Tag Archives: masks

Teachers Wear Masks…Remember “Miss Nelson Is Missing”???

17 Mar


Everyone has professional development days. Those days where every school in the state has professional development, and while the kids yell “We have no school on Tuesday!!” the teachers groan and mutter to each other that this professional development better be more interesting than the last one, where we learned about a great online curriculum…except our classrooms don’t have computers. See, unfortunately, because our school is not a public school, we’re usually left out in the cold when it comes to professional development. Usually, the principal tries to bring in someone interesting, and if no one is available, we come up with something “important” ourselves, which usually turns into a complaint session with no solutions. After sitting through countless numbers of these sessions, I asked the principal if I could have a few hours during the next session to do a little art lesson with the teachers. I explained that it would be a good way to get everyone to open up a little, have fun, and at the same time see how art (and the art teacher!) can be used for so much more than making pretty bulletin boards.

So I prepared a mask lesson that would require each teacher to make an animal mask embodying characteristics that also applied to themselves. I wheeled out a cart that was loaded with supplies, and after completing a short brainstorm session, everybody got to work. It was really enlightening to teach my co-workers, and even more so to see how clearly their personalities and styles came out in their mask. One teacher finished in about ten minutes, even though he knew he had 45. He quickly cut, added some pipe cleaner whiskers, and called it a fox. At the other end of the spectrum, another teacher used every material available in every possible color, and created the most imaginative, beautiful creature that never existed. If anyone was paying attention, it was utterly obvious through the expression of these masks what it would be like to sit in each teacher’s classroom for a day and be taught by them.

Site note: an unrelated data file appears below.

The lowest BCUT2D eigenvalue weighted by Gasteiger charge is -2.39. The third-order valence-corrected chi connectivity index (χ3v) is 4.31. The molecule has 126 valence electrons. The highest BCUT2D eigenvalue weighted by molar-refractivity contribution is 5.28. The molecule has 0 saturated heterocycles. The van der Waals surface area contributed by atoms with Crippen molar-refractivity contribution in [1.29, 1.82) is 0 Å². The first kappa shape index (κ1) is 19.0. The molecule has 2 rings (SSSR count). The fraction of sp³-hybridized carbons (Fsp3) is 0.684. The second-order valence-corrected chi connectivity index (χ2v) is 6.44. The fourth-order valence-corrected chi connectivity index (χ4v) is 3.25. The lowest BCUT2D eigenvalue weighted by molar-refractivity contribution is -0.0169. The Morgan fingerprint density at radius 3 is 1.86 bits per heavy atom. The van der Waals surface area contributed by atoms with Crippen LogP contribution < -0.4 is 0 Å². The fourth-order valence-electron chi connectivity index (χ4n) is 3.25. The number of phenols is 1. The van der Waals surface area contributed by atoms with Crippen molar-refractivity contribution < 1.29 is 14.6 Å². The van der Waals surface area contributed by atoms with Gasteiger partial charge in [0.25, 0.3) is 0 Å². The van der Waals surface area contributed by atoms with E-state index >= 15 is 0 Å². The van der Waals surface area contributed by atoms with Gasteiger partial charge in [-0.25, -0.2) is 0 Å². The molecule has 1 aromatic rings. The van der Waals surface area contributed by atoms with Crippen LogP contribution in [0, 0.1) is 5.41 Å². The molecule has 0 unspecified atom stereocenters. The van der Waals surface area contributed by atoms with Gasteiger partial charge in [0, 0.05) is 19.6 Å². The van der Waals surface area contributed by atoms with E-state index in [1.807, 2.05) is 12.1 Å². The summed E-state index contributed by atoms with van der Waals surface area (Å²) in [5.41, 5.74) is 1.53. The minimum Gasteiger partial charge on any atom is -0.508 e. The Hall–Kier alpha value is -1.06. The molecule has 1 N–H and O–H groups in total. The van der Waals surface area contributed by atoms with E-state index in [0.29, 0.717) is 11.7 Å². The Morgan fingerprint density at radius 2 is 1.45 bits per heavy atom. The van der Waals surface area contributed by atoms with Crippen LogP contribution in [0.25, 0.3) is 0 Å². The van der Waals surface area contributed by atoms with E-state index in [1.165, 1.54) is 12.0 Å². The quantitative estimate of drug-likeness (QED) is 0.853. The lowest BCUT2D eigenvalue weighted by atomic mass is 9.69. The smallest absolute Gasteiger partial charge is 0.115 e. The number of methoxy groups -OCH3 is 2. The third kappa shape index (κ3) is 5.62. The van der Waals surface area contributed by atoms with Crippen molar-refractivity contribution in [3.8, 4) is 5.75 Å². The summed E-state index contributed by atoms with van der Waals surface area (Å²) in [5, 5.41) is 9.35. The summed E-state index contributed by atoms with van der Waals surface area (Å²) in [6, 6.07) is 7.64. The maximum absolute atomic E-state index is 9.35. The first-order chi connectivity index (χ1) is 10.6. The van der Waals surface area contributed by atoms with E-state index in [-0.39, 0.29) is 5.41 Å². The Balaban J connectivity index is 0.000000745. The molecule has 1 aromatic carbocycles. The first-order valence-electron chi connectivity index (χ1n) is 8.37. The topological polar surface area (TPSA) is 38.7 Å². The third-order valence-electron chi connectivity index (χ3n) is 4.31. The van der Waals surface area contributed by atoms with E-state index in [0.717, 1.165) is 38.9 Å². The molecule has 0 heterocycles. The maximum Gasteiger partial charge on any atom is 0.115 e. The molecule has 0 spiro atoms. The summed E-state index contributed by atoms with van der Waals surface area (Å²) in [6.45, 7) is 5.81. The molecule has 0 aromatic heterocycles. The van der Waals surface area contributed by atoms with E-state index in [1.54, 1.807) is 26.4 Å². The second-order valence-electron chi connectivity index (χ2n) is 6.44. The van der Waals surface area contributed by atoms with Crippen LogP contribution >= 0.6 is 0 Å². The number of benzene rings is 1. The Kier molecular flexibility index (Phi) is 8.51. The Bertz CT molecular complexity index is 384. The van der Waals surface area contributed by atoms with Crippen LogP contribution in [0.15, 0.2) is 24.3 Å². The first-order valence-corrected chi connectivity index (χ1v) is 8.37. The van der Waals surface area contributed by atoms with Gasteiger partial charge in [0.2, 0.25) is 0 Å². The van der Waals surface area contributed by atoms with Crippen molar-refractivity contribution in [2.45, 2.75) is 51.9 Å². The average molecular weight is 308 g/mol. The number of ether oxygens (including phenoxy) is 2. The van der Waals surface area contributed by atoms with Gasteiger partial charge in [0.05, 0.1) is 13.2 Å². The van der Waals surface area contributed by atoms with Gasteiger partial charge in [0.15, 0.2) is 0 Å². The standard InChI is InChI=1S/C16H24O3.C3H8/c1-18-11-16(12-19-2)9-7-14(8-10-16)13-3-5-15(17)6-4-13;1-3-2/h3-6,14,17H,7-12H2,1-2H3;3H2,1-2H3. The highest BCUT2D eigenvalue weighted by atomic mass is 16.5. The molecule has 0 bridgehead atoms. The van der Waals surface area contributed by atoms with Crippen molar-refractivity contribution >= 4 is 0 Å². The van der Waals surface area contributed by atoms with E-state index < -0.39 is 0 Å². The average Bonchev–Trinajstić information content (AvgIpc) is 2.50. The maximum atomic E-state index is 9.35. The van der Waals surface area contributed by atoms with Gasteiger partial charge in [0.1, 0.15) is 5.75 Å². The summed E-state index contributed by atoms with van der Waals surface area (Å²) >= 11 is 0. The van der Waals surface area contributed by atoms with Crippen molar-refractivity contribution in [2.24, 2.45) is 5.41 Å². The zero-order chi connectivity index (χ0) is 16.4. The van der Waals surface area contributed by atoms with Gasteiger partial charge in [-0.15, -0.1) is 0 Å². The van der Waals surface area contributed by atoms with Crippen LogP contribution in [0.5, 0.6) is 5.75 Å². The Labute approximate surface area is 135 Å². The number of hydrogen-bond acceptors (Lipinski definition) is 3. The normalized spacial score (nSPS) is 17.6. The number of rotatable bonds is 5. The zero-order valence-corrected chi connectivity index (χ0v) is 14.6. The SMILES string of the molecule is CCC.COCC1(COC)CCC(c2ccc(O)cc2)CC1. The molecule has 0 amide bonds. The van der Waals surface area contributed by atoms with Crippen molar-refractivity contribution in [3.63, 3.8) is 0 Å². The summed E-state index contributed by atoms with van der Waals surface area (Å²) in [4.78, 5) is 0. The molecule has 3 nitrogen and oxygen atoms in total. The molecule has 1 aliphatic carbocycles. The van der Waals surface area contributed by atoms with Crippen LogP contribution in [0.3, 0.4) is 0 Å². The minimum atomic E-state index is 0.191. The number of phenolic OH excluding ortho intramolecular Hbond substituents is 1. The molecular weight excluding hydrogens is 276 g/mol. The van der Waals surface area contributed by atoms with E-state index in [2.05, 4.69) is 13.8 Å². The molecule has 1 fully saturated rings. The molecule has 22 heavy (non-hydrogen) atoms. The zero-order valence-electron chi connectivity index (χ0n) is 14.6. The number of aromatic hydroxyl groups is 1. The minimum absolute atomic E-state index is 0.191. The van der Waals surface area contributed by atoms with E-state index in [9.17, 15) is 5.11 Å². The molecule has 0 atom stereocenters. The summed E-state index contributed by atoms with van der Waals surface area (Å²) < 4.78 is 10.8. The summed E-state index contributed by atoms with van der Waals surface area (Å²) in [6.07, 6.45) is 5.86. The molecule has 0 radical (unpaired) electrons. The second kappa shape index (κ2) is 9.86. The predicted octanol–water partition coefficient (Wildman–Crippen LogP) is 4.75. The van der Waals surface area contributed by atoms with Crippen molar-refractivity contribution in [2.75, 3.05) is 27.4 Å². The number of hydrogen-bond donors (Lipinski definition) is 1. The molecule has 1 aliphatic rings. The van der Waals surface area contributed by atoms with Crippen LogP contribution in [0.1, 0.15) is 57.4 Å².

The best part of the activity was the wrap-up. I had everyone view each mask, and write on a piece of paper adjectives and descriptive phrases that they felt it conveyed. When everyone read the descriptions of their own mask, they were surprised how other people’s interpretations were different than what they originally intended to express. What does this say about the messages they’re sending to their students without even knowing it? They say teachers have to wear many different hats, but I think it might be the “masks” that we wear when we’re teaching that have the biggest effect on our students.

Get the full lesson plan here!!
Get the worksheet here!!

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Don’t Be All Up In My Grill

11 Mar